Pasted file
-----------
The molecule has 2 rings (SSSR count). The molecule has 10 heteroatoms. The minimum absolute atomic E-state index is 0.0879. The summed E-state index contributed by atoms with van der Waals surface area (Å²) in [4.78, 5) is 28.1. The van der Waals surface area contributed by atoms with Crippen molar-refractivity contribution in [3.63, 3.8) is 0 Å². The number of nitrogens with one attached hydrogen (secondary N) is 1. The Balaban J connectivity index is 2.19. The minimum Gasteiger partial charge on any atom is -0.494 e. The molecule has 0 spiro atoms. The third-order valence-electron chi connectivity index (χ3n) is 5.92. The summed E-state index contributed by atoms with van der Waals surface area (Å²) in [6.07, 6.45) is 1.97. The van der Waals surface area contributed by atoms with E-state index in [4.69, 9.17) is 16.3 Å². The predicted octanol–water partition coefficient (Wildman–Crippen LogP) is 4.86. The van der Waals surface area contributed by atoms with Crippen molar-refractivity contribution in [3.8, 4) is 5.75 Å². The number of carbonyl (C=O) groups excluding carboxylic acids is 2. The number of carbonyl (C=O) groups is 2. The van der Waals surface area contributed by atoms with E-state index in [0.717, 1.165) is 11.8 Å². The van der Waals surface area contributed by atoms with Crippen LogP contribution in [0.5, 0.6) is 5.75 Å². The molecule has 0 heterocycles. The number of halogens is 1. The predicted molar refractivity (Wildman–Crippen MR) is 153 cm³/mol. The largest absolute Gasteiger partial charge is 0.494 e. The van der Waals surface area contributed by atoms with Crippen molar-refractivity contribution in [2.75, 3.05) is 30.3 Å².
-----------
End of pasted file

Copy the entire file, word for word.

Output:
The molecule has 2 rings (SSSR count). The molecule has 10 heteroatoms. The minimum absolute atomic E-state index is 0.0879. The summed E-state index contributed by atoms with van der Waals surface area (Å²) in [4.78, 5) is 28.1. The van der Waals surface area contributed by atoms with Crippen molar-refractivity contribution in [3.63, 3.8) is 0 Å². The number of nitrogens with one attached hydrogen (secondary N) is 1. The Balaban J connectivity index is 2.19. The minimum Gasteiger partial charge on any atom is -0.494 e. The molecule has 0 spiro atoms. The third-order valence-electron chi connectivity index (χ3n) is 5.92. The summed E-state index contributed by atoms with van der Waals surface area (Å²) in [6.07, 6.45) is 1.97. The van der Waals surface area contributed by atoms with E-state index in [4.69, 9.17) is 16.3 Å². The predicted octanol–water partition coefficient (Wildman–Crippen LogP) is 4.86. The van der Waals surface area contributed by atoms with Crippen molar-refractivity contribution in [3.8, 4) is 5.75 Å². The number of carbonyl (C=O) groups excluding carboxylic acids is 2. The number of carbonyl (C=O) groups is 2. The van der Waals surface area contributed by atoms with E-state index in [0.717, 1.165) is 11.8 Å². The van der Waals surface area contributed by atoms with Crippen LogP contribution in [0.5, 0.6) is 5.75 Å². The molecule has 0 heterocycles. The number of halogens is 1. The predicted molar refractivity (Wildman–Crippen MR) is 153 cm³/mol. The largest absolute Gasteiger partial charge is 0.494 e. The van der Waals surface area contributed by atoms with Crippen molar-refractivity contribution in [2.75, 3.05) is 30.3 Å².